Testing and Refusal
If your driving behavior causes a law enforcement officer to suspect alcohol or drug impairment, you will be pulled over. You may then be asked to participate in several tests looking for impairment. When you drive a vehicle in Colorado, you give implied consent to chemical testing as part of an impaired driving investigation. Participation in roadside impairment testing is voluntary, however, Colorado law creates consequences for refusing chemical tests by officers.
|Chemical Tests||Non-Chemical Tests|
If you refuse chemical testing you will be classified as a Persistent Drunk Driver (PDD) and be required to use an ignition interlock device for a minimum two (2) year period. The ignition interlock device is required regardless of whether you are convicted of an impaired driving offense in criminal court.
The following behaviors can be viewed as refusal:
- Telling an officer, “no” when asked to submit to a test or attempting to delay the testing
- Failing to choose when offered a choice of breath or blood testing
- Failing to cooperate with an alternate test if the test you selected is unavailable
- Failing to follow the officer’s instructions throughout the testing process or not providing the number of samples requested
- Requesting to speak to an attorney prior to agreeing to a test – there is no legal right to consult with an attorney prior to taking a test requested by the officer
Blood Alcohol Content (BAC) is the amount of alcohol in your body. By Colorado law, you are driving under the influence of alcohol if your BAC is .08 or greater. Drivers with a BAC of .15 or greater are considered Persistent Drunk Drivers (PDD) and may be subject to additional penalties. If an officer believes you are unable to safely drive a vehicle and your BAC is between .05 and .079, you may be charged with Driving While Ability Impaired (DWAI).
It’s important to note that while BAC is a significant factor in impaired driving investigations, the decision to pull you over or place you under arrest is determined by behaviors observed by law enforcement officers. While BAC can only measure the amount of alcohol in your system, many Colorado law enforcement officers have received specialized training to detect impairment from other drugs.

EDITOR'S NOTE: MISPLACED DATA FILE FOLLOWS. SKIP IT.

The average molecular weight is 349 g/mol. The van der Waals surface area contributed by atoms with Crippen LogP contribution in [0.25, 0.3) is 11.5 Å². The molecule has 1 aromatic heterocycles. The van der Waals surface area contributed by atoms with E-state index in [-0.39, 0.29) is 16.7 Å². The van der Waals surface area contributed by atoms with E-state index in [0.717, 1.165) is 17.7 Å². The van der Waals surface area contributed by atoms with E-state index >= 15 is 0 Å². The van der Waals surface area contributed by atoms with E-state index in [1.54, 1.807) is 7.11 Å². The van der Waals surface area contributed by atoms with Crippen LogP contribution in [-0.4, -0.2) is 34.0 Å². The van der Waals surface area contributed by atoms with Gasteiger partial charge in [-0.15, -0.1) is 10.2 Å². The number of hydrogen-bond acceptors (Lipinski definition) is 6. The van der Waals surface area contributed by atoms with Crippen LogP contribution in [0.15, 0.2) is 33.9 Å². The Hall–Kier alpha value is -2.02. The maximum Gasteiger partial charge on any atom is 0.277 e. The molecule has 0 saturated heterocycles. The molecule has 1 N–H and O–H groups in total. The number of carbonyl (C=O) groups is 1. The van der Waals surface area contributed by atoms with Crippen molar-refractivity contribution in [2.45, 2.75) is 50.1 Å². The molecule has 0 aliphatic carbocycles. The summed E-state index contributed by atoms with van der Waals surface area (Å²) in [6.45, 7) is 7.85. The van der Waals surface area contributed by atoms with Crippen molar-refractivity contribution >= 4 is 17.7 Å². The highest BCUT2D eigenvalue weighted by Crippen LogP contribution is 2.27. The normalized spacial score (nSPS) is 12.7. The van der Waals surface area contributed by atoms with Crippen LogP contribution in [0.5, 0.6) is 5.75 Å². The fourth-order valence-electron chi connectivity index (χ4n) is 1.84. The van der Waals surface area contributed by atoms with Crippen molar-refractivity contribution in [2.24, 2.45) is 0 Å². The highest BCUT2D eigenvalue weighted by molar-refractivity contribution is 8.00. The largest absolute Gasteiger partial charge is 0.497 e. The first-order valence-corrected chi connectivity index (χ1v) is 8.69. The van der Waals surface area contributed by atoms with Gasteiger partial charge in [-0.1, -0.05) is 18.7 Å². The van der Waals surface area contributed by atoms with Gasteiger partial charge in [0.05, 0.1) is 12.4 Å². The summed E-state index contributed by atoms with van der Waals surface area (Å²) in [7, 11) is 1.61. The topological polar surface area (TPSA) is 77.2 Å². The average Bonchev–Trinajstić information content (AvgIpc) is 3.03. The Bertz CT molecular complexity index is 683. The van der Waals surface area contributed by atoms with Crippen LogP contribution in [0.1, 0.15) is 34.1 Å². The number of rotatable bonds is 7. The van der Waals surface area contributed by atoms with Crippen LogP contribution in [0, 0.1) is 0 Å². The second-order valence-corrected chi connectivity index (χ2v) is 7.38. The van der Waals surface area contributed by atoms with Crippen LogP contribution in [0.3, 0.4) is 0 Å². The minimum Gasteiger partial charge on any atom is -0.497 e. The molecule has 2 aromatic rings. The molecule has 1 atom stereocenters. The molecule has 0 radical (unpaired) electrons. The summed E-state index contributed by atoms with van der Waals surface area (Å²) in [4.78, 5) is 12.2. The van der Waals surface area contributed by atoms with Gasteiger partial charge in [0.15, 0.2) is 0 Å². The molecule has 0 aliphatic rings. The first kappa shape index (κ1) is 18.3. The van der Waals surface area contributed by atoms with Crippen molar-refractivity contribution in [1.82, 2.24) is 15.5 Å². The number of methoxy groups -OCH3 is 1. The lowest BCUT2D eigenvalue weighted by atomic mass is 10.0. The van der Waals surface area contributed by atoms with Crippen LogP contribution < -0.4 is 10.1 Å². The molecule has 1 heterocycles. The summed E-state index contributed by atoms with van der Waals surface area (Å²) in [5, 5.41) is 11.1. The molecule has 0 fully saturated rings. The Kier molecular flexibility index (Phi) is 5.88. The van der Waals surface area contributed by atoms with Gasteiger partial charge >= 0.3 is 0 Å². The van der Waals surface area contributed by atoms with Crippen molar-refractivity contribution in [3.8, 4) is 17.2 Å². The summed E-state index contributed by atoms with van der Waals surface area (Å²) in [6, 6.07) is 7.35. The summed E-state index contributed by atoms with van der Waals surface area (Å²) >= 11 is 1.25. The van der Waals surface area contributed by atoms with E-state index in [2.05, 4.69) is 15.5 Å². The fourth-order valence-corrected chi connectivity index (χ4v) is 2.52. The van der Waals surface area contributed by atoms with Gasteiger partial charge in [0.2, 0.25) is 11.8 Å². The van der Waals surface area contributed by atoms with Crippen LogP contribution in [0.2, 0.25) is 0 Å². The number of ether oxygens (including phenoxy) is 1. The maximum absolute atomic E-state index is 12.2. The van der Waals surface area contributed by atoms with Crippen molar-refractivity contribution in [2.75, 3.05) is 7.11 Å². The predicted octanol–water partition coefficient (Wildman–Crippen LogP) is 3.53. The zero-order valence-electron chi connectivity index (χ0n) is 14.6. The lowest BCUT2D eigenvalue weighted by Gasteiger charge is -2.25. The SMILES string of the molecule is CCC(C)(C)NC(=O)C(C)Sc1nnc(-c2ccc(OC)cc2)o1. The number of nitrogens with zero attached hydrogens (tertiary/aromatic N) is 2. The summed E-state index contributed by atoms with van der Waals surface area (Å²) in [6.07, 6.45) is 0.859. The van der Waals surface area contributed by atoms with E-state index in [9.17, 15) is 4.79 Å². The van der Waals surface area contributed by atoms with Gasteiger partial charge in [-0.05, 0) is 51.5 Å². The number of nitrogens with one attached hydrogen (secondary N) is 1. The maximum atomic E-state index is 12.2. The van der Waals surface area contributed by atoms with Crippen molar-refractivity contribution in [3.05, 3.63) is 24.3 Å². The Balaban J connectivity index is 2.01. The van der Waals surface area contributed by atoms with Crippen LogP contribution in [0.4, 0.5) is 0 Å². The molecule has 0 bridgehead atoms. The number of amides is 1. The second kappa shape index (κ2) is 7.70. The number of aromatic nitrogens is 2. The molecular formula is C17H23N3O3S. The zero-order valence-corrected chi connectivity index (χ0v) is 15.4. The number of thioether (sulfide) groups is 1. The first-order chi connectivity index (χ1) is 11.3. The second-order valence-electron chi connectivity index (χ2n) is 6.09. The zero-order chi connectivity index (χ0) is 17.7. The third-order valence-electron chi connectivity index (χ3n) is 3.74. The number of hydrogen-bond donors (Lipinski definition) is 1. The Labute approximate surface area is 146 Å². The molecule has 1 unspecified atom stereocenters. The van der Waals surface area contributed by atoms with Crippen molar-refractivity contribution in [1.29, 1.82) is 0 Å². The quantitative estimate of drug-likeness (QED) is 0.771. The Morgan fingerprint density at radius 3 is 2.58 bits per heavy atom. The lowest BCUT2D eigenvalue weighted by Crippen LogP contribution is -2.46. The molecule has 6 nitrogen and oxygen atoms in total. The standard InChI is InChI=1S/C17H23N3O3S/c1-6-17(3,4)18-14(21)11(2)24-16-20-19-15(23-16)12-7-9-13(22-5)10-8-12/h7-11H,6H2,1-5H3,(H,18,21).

You can be charged with Driving While Ability Impaired (DWAI) if a law enforcement officer suspects alcohol or drugs have significantly impaired your ability to drive safely. A driver with a blood alcohol content of .05 – .079 is considered DWAI. DWAI is a misdemeanor in Colorado. Drivers charged with a DWAI will have to go through the Court path. A conviction results in eight (8) points on your license.
Drivers under the age of 21 with a Blood Alcohol Content (BAC) between .02-.05 may be charged with Underage Drinking and Driving (UDD). If you are under 21 and your BAC was .05 and higher, you will receive the same charges (DWAI or DUI) as an adult.
|1st Underage Drinking and Driving (UDD) Offense (Class A)||None||$15-$100||Up to 24 hours|
|UDD with one or more prior UDD (Class 2 Traffic Misdemeanor)||10-90 days||$150-$300||Up to 24 hours|
Drugs and Other Substances
If you were arrested for a DUI while impaired by drugs other than alcohol and are convicted of a DUI through the Court path, you will face driving privilege restrictions.
If you refused the Blood Alcohol Content (BAC) test, regardless of the drugs in your system, you will be required to complete the full term of revocations and restrictions before your license can be reinstated.
Requesting a DMV Hearing
You have the opportunity to request a hearing with a Department of Revenue hearing officer – the DMV is part of the Colorado Department of Revenue – and the arresting officer before driving restrictions go into effect. Hearings must be requested in writing at the Department of Motor Vehicles (DMV) within seven days of the arrest.
Victim Impact Panels
Drivers convicted of a DUI are required to attend a Mothers Against Drunk Driving (MADD) Victim Impact Panel. At these panels, victims and survivors of impaired driving crashes speak briefly about the crash in which they or a loved one was injured or killed. The purpose of the panels is to help impaired driving offenders recognize and internalize the lasting and long-term effects of impaired driving. Visit MaddVIP.org to find more information and a panel near you.
Cost of a DUI
The full cost of a DUI goes beyond the fines assessed through the court process. A recent calculation finds the average first-time DUI in Colorado costs $13,530. Click here to learn more about the other financial costs of a DUI. It’s also important to consider that beyond money, a DUI costs drivers a lot of their free time. No DUI Colorado compiled this fact sheet to illustrate how much time drivers can expect to spend dealing with a DUI.